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congress provides oversight to the executive branch. every congressman records -- represents a district. a district has constituents in it that have very special interest. jobs and other things. when we look at the rhetoric that is surrounding this issue and a lot of it is unscientific and is driven by something other than the evidence, i would agree. you have to take that into account. i do not believe that the agency will get distracted too much by that. i do not think the secretary or the administrator will be distracted too much by that. i am really sure that the investigators are not going to be distracted by that. the media, however, does follow the story. the story is written by people other than those who actually are cast the solving the problem. -- are cast with solving the problem. >> in this case, there is a lot
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of human face on it. it gets on the front page. another issue comes up. but it goes back to the role of nets that is to try to make sure they look beyond that -- nhtsa and make sure they look beyond that. i petitioned the agency to really put in black boxes. ward. we're emergency physicians, we see patients. if you practice the way we investigate, people would slap us with malpractice. we don't want to guess, we want to know. instead of looking back for years and years, we look at it permission to speed up and facilitate our ability to investigate.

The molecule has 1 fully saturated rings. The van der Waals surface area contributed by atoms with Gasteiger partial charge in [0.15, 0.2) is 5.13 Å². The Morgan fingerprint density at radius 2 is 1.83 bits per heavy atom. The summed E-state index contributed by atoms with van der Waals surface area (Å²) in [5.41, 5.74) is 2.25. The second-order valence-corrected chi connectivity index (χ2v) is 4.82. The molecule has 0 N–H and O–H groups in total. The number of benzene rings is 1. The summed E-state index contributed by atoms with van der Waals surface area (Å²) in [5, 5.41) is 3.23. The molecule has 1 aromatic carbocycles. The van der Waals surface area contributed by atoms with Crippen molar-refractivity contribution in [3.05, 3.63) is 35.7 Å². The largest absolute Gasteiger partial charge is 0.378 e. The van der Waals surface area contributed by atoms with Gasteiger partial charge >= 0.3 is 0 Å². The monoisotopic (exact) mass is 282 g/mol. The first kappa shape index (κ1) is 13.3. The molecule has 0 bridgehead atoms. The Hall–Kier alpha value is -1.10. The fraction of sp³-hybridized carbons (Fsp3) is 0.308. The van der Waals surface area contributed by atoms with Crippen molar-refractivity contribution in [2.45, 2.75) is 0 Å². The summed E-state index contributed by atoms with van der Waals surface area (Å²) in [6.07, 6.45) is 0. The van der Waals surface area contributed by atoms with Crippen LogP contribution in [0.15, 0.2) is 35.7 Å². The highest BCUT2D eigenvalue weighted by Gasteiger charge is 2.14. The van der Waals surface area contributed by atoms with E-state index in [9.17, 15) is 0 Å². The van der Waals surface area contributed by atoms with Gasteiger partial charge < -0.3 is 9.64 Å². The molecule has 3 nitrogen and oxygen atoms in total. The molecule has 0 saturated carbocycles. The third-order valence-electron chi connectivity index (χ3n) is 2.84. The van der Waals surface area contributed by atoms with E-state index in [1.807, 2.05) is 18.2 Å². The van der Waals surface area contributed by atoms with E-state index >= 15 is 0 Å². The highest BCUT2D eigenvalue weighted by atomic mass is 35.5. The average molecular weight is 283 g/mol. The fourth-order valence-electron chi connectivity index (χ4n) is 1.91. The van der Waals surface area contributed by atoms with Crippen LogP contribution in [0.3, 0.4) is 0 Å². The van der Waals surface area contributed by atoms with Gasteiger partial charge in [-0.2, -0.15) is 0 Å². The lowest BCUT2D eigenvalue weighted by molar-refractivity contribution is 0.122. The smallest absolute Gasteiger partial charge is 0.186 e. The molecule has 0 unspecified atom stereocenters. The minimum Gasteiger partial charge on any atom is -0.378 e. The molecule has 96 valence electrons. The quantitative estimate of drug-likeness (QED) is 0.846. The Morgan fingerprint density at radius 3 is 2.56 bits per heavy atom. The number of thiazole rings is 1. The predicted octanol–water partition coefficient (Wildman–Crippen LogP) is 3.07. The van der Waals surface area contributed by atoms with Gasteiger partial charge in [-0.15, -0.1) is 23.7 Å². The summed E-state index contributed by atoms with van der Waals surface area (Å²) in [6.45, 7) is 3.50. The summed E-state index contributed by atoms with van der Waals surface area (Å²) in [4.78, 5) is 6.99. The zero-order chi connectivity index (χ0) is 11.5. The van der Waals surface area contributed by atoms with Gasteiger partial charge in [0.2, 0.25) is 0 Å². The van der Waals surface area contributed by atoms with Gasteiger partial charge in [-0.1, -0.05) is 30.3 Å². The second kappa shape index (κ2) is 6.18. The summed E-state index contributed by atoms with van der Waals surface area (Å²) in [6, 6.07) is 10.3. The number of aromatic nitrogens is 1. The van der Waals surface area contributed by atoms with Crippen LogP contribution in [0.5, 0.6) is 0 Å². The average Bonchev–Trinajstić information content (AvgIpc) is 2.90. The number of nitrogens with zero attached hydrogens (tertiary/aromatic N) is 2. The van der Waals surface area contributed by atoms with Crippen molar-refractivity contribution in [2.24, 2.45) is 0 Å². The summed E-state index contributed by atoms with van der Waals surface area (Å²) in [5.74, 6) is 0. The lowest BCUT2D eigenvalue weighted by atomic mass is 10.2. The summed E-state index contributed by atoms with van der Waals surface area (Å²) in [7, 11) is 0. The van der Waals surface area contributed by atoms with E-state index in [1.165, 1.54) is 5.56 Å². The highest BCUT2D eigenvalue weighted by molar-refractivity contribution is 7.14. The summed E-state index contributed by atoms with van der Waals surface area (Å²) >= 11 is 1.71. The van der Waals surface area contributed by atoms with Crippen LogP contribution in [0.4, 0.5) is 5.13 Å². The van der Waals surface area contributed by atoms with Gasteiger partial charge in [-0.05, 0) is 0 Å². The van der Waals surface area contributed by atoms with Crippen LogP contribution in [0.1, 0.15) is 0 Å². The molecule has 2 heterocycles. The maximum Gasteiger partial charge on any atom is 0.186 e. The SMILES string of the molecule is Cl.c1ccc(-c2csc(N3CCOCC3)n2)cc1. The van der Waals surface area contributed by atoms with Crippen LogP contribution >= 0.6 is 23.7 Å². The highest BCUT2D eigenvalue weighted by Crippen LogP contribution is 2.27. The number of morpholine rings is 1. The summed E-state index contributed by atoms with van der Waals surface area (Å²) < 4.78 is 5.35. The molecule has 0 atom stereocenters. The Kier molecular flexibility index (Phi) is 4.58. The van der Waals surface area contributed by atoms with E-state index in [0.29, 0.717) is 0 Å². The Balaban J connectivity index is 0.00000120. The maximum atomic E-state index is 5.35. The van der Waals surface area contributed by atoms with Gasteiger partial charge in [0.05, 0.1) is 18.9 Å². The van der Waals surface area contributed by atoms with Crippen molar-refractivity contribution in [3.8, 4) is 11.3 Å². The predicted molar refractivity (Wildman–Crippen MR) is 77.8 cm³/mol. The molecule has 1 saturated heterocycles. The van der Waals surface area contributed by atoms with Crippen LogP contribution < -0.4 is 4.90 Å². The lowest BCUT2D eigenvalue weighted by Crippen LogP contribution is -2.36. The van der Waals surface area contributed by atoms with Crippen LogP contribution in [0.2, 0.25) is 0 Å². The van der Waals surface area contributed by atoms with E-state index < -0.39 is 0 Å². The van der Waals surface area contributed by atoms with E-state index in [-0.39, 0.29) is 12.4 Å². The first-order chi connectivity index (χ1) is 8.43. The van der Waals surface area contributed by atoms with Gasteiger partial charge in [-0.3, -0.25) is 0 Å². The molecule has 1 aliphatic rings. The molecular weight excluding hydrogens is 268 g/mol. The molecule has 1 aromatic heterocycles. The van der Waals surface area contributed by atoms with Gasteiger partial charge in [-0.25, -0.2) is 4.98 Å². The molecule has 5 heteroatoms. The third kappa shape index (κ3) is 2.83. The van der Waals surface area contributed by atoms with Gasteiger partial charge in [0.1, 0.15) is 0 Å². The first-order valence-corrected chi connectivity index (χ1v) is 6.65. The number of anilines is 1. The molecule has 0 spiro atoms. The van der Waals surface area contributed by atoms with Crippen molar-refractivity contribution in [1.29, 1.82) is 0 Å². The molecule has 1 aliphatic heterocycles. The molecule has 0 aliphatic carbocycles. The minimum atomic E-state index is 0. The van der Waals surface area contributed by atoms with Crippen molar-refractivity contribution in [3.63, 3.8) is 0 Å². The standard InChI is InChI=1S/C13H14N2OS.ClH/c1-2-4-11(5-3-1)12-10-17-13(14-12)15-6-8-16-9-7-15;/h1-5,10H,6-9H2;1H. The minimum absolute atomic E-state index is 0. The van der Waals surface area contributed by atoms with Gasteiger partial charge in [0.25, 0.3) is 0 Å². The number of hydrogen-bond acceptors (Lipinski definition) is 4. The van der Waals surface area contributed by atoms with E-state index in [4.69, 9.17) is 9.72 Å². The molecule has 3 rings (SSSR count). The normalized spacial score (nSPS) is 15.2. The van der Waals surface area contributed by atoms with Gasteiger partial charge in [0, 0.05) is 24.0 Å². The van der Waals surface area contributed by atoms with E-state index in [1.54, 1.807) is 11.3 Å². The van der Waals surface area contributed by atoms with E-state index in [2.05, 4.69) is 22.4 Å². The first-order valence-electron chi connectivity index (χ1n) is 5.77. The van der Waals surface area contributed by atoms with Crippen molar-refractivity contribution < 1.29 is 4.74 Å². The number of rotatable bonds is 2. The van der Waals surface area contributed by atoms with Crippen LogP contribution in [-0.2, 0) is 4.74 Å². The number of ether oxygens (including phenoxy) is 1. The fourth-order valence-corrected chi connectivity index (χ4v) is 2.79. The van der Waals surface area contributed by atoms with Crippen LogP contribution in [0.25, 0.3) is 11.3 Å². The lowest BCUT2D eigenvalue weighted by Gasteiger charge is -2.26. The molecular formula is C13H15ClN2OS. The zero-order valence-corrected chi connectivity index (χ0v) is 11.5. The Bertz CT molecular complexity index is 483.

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there will kids get marks, things like that. cars actually have computers and side that can tell you what is happening and with the reels -- wheels. those sort of things mean we don't guess when we can know. we can see that moving forward. you see a lot of these investigations become a little more definite as opposed to us trying to discuss what happened. >> what is the agency need to do that type of investigation? the budget for 2011 was $867 million. is that adequate to do what your saying? -- what you are saying? >> allot of it gets passed to the states because they have very active programs, drunk driving programs, that kind of thing.
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what i have been concerned about has not arrived in nhtsa over time. they're probably a little bit behind. going back tenor 15 years ago, we ask for a lot of additional people. the idea was to balance the budget and there is such a thing as investment. we really need to focus on that. how do you look at the centers and how these things come together. there are attempts that have been pushed back a bit. as we pointed out, there were recalls and other countries.
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we did not hear about it in our market. we have just gone through it very difficult time in the industry with indeed have a global reach, and we need to be able to hold all the people accountable. >> one of our viewers ask how a person can listen to to federal oversight. go to c-span.org. if you're interested in watching them -- n.y., your next. >> i think having doctors as the head of nhtsa, it is unfortunate that that is not occurring now. the problem is, we have almost 100,000 people and 50 million